|Commenced in January 2007||Frequency: Monthly||Edition: International||Paper Count: 5|
To meet the civilizations future needs for safe living and low environmental footprint, the engineers designing the complex systems of tomorrow will need efficient ways to model and optimize these systems for their intended purpose. For example, a civil defence shelter and its subsystem components needs to withstand, e.g. airblast and ground shock from decided design level explosion which detonates with a certain distance from the structure. In addition, the complex civil defence shelter needs to have functioning air filter systems to protect from toxic gases and provide clean air, clean water, heat, and electricity needs to also be available through shock and vibration safe fixtures and connections. Similar complex building systems can be found in any concentrated living or office area. In this paper, the authors use a multidomain modelling language called Modelica to model a concrete wall as a single degree of freedom (SDOF) system with elastoplastic properties with the implemented option of plastic hardening. The elastoplastic model was developed and implemented in the open source tool OpenModelica. The simulation model was tested on the case with a transient equivalent reflected pressure time history representing an airblast from 100 kg TNT detonating 15 meters from the wall. The concrete wall is approximately regarded as a concrete strip of 1.0 m width. This load represents a realistic threat on any building in a city like area. The OpenModelica model results were compared with an Excel implementation of a SDOF model with an elastic-plastic spring using simple fixed timestep central difference solver. The structural displacement results agreed very well with each other when it comes to plastic displacement magnitude, elastic oscillation displacement, and response times.
In this paper, a simulation model of the glucose-insulin system for a patient undergoing diabetes Type 1 is developed by using a causal modeling approach under system dynamics. The OpenModelica simulation environment has been employed to build the so called causal model, while the glucose-insulin model parameters were adjusted to fit recorded mean data of a diabetic patient database. Model results under different conditions of a three-meal glucose and exogenous insulin ingestion patterns have been obtained. This simulation model can be useful to evaluate glucose-insulin performance in several circumstances, including insulin infusion algorithms in open-loop and decision support systems in closed-loop.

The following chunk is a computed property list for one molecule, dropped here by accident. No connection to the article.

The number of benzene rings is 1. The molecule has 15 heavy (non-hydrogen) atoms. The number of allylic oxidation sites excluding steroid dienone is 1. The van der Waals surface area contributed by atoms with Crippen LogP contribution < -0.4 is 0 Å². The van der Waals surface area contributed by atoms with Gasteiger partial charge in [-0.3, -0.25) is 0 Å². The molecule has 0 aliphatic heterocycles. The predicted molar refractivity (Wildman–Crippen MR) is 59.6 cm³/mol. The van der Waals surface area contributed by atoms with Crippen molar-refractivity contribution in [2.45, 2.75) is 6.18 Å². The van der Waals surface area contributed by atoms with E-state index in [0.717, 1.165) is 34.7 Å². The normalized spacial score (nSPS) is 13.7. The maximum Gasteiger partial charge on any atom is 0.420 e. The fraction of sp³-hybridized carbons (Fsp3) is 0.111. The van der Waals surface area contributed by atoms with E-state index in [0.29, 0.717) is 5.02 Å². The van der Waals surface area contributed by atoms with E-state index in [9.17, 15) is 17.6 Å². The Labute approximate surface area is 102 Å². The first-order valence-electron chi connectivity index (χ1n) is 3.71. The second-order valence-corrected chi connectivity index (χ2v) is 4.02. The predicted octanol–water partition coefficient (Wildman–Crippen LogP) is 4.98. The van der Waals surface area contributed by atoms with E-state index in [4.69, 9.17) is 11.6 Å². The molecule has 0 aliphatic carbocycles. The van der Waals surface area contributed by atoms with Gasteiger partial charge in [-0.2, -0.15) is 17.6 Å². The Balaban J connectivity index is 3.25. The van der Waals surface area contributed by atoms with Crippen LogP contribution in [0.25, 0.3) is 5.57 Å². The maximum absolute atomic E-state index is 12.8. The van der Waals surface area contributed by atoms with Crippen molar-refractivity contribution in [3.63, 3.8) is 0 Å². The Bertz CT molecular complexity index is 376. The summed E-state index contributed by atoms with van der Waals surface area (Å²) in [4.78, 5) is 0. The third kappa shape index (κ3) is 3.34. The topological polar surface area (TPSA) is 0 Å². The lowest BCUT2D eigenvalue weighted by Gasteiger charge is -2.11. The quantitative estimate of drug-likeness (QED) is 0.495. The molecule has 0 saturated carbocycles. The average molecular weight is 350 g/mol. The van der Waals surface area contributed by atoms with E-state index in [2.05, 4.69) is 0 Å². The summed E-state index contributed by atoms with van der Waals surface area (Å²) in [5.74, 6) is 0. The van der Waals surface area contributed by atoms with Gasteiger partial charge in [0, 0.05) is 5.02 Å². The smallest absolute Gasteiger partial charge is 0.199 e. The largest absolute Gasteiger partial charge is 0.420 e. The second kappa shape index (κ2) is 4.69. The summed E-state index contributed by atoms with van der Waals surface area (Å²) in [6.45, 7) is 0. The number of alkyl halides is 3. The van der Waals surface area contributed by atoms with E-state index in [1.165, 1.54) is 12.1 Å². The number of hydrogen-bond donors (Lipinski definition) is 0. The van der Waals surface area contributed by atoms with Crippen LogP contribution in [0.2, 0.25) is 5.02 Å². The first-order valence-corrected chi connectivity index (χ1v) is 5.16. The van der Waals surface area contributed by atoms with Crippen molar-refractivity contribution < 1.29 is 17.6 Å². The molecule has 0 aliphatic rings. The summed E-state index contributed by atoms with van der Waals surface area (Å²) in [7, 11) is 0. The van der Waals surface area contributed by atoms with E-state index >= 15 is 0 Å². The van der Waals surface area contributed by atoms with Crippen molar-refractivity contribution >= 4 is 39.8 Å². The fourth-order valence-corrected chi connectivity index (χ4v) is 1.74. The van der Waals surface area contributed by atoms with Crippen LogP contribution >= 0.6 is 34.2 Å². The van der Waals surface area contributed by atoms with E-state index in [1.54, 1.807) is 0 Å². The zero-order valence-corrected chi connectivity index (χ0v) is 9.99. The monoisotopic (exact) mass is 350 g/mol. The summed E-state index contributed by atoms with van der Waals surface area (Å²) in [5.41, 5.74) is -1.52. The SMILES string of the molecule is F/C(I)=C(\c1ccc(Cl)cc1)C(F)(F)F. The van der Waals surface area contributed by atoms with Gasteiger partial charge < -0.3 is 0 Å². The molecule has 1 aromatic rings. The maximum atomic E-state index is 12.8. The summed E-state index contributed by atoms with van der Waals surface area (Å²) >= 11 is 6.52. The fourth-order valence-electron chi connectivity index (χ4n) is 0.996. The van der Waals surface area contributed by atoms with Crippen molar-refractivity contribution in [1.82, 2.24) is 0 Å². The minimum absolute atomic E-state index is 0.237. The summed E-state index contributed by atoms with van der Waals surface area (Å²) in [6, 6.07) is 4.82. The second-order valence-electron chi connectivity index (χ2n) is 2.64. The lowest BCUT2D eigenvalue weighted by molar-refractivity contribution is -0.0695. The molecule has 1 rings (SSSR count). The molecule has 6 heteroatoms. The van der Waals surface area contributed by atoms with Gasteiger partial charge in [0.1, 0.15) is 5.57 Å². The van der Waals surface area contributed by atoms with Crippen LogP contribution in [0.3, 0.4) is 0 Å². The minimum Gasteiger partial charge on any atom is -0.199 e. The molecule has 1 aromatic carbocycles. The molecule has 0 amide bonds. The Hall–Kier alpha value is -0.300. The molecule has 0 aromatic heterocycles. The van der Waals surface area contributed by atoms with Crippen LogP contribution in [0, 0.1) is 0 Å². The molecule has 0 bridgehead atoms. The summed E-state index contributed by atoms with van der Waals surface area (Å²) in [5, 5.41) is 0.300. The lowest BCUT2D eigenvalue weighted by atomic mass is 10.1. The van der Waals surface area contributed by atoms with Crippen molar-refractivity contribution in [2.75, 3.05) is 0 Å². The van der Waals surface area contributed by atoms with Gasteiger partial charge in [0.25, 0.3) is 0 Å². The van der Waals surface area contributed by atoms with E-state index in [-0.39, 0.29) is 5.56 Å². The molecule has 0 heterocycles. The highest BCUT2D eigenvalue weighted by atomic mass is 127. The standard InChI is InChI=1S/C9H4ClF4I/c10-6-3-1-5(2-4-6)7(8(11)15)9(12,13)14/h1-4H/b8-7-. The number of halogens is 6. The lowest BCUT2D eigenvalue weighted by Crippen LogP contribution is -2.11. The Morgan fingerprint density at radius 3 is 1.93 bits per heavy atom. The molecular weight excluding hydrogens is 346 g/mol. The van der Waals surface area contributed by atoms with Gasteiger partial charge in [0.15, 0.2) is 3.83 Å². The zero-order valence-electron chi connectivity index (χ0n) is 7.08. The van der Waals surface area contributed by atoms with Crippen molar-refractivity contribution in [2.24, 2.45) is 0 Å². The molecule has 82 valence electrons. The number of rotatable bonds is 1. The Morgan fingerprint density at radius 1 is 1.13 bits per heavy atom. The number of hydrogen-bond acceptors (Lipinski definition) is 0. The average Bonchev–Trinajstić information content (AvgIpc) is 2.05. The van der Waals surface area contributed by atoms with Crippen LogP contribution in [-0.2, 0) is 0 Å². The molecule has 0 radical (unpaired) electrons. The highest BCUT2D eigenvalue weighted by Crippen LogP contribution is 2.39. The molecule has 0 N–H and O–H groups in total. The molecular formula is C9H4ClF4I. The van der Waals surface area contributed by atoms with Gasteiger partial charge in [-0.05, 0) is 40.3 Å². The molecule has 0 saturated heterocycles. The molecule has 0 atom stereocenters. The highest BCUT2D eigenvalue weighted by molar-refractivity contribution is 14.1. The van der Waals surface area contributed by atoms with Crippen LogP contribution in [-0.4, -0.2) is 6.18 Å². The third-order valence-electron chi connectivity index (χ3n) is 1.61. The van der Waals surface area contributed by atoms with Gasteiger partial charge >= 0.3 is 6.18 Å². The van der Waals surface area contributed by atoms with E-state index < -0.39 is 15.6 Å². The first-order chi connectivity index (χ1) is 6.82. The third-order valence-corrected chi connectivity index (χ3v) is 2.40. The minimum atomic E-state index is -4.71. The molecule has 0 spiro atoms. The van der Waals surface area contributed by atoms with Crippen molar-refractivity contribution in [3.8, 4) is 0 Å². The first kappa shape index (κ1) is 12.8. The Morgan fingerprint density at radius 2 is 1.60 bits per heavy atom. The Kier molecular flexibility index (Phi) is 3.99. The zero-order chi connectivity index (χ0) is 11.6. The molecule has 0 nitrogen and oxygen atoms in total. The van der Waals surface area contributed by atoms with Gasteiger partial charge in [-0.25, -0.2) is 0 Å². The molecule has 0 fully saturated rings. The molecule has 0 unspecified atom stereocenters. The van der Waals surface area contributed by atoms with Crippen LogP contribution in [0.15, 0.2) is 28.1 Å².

The high prevalence of cardiovascular diseases has provoked a raising interest in the development of mathematical models in order to evaluate the cardiovascular function both under physiological and pathological conditions. In this paper, a physical model of the cardiovascular system with intrinsic regulation is presented and implemented by using the object-oriented Modelica simulation software tools. For this task, a multi-compartmental system previously validated with physiological data has been built, based on the interconnection of cardiovascular elements such as resistances, capacitances and pumping among others, by following an electrohydraulic analogy. The results obtained under both physiological and pathological scenarios provide an easy interpretative key to analyze the hemodynamic behavior of the patient. The described approach represents a valuable tool in the teaching of physiology for graduate medical and nursing students among others.
Modelica has many advantages and it is very useful in modeling and simulation especially for the multi-domain with a complex technical system. However, the big obstacle for a beginner is to understand the basic concept and to build a new system model for a real system. In order to understand how to solve the simple circuit model by hand translation and to get a better understanding of how modelica works, we provide a detailed explanation about solver ordering system in horizontal and vertical sorting and make some proposals for improvement. In this study, some difficulties in using modelica software with the original concept and the comparison with Finite Element Method (FEM) approach is discussed. We also present our textual modeling approach using FEM concept for acausal and causal model construction. Furthermore, simulation results are provided that demonstrate the comparison between using textual modeling with original coding in modelica and FEM concept.
Object-oriented modeling is spreading in current simulation of physiological systems through the use of the individual components of the model and its interconnections to define the underlying dynamic equations. In this paper we describe the use of both the SIMSCAPE and MODELICA simulation environments in the object-oriented modeling of the closed loop cardiovascular system. The performance of the controlled system was analyzed by simulation in light of the existing hypothesis and validation tests previously performed with physiological data. The described approach represents a valuable tool in the teaching of physiology for graduate medical students.